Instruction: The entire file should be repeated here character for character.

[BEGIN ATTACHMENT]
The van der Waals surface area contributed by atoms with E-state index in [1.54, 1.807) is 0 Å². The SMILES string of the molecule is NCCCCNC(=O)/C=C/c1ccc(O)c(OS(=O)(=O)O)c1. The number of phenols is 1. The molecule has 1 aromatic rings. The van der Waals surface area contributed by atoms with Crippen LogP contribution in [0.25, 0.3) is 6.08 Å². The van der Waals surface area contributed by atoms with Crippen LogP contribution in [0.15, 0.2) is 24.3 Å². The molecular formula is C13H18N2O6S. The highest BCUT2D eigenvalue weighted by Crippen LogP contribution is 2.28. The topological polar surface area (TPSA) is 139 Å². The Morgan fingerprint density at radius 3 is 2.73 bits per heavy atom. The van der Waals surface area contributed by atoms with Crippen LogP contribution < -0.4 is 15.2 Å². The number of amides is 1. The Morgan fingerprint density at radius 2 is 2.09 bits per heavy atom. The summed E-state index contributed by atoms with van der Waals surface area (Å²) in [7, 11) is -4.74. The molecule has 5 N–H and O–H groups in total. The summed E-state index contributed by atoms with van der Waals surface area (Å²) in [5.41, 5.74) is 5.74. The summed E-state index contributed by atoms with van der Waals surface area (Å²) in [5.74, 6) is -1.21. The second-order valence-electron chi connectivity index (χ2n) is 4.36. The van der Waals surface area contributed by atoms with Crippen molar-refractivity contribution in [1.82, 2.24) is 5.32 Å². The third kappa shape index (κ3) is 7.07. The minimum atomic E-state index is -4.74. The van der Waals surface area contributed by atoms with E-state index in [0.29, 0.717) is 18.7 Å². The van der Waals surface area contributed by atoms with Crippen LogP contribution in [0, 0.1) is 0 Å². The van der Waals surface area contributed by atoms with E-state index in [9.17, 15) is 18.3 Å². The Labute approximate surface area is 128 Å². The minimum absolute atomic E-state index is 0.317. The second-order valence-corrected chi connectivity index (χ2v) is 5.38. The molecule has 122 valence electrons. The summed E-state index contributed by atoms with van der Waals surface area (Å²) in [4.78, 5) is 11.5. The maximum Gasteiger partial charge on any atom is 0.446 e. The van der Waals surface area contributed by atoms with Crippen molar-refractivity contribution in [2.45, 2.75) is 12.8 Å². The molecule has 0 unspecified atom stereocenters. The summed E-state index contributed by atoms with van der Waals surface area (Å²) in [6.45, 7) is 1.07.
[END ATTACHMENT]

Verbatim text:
The van der Waals surface area contributed by atoms with E-state index in [1.54, 1.807) is 0 Å². The SMILES string of the molecule is NCCCCNC(=O)/C=C/c1ccc(O)c(OS(=O)(=O)O)c1. The number of phenols is 1. The molecule has 1 aromatic rings. The van der Waals surface area contributed by atoms with Crippen LogP contribution in [0.25, 0.3) is 6.08 Å². The van der Waals surface area contributed by atoms with Crippen LogP contribution in [0.15, 0.2) is 24.3 Å². The molecular formula is C13H18N2O6S. The highest BCUT2D eigenvalue weighted by Crippen LogP contribution is 2.28. The topological polar surface area (TPSA) is 139 Å². The Morgan fingerprint density at radius 3 is 2.73 bits per heavy atom. The van der Waals surface area contributed by atoms with Crippen LogP contribution < -0.4 is 15.2 Å². The number of amides is 1. The Morgan fingerprint density at radius 2 is 2.09 bits per heavy atom. The summed E-state index contributed by atoms with van der Waals surface area (Å²) in [7, 11) is -4.74. The molecule has 5 N–H and O–H groups in total. The summed E-state index contributed by atoms with van der Waals surface area (Å²) in [5.41, 5.74) is 5.74. The summed E-state index contributed by atoms with van der Waals surface area (Å²) in [5.74, 6) is -1.21. The second-order valence-electron chi connectivity index (χ2n) is 4.36. The van der Waals surface area contributed by atoms with Crippen molar-refractivity contribution in [1.82, 2.24) is 5.32 Å². The third kappa shape index (κ3) is 7.07. The minimum atomic E-state index is -4.74. The van der Waals surface area contributed by atoms with E-state index in [0.29, 0.717) is 18.7 Å². The van der Waals surface area contributed by atoms with Crippen LogP contribution in [0, 0.1) is 0 Å². The van der Waals surface area contributed by atoms with E-state index in [9.17, 15) is 18.3 Å². The Labute approximate surface area is 128 Å². The minimum absolute atomic E-state index is 0.317. The second-order valence-corrected chi connectivity index (χ2v) is 5.38. The molecule has 122 valence electrons. The summed E-state index contributed by atoms with van der Waals surface area (Å²) in [4.78, 5) is 11.5. The maximum Gasteiger partial charge on any atom is 0.446 e. The van der Waals surface area contributed by atoms with Crippen molar-refractivity contribution in [2.45, 2.75) is 12.8 Å². The molecule has 0 unspecified atom stereocenters. The summed E-state index contributed by atoms with van der Waals surface area (Å²) in [6.45, 7) is 1.07.